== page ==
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Mud from Brazilian mining dam disaster now spilling into Atlantic Ocean

In this photo released by the official web site of the Brazilian Presidency, President Dilma Rousseff accompanied by Minas Gerais state Gov. Fernando Pimentel, looks out over the area of dam bursts at an iron ore mine, in the southeastern Brazilian state of Minas Gerais, Thursday, Nov. 12, 2015. Last week dam failures unleashed a deadly wave of viscous mud that all but erased a hamlet and contaminated a key river. Rousseff says the mining company, Samarco, will be made to pay for the cleanup. (Roberto Stuckert Filho/Brazil Presidential Press Office via AP)

In this photo released by the official web site of the Brazilian Presidency, President Dilma Rousseff accompanied by Minas Gerais state Gov. Fernando Pimentel, looks out over the area of dam bursts at an iron ore mine, in the southeastern Brazilian state of Minas Gerais, Thursday, Nov. 12, 2015. Last week dam failures unleashed a deadly wave of viscous mud that all but erased a hamlet and contaminated a key river. Rousseff says the mining company, Samarco, will be made to pay for the cleanup. (Roberto Stuckert Filho/Brazil Presidential Press Office via AP)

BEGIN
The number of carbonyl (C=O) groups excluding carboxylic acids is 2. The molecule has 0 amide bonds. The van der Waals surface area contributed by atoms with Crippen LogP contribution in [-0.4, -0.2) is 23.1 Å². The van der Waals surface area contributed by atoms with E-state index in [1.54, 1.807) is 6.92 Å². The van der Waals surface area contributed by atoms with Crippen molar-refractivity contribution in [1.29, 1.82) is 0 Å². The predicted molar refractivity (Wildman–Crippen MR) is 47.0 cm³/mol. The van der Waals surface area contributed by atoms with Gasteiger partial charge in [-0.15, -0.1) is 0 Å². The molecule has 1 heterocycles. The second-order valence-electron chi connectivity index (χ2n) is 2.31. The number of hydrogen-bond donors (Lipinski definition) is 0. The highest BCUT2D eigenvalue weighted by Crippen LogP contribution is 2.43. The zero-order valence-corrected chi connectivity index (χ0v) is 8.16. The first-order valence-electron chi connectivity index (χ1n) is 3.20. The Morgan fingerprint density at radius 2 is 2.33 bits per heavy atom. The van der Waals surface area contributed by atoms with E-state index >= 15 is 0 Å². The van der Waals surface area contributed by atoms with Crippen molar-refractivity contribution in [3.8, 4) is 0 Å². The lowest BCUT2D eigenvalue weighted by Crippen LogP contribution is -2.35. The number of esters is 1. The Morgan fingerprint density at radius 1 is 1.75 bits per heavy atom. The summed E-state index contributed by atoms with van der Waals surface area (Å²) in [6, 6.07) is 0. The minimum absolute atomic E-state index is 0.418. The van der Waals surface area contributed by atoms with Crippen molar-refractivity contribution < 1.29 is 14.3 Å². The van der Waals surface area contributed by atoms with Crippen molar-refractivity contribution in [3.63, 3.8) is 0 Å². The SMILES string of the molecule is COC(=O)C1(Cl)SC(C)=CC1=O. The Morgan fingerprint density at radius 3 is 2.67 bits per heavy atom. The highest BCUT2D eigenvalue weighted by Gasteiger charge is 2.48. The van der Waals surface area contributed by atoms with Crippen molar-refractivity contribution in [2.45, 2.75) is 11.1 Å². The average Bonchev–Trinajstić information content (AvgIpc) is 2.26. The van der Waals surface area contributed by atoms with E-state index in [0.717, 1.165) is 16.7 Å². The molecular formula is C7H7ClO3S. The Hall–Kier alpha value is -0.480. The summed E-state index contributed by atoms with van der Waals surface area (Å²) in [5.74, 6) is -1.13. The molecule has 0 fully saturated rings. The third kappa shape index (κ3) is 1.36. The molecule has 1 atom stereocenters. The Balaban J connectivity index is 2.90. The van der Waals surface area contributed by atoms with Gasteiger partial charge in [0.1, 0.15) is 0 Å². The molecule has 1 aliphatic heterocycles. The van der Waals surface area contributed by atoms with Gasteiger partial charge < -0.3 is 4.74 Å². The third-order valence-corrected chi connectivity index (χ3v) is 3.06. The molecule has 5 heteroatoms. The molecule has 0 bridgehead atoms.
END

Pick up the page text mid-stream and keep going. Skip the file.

A torrent of mud unleashed by a dam burst at an iron ore mine in southeastern Brazil is contaminating the Atlantic Ocean.

The deadly stain of red mud, water and debris from the Nov. 5 burst at the Samarco mine in the Minas Gerais state all but erased a hamlet there, killing eight people, with another four bodies still unidentified and 11 missing.

The mud flowed downstream into the Doce River, where it devastated wildlife and compromised the drinking water source for hundreds of thousands of people.

The stain flowed through the neighboring Espirito Santo state, reaching the Atlantic over the weekend.

A report Monday in O Estado de S. Paulo daily said the mud had reached a sensitive nature reserve frequented by endangered turtles.

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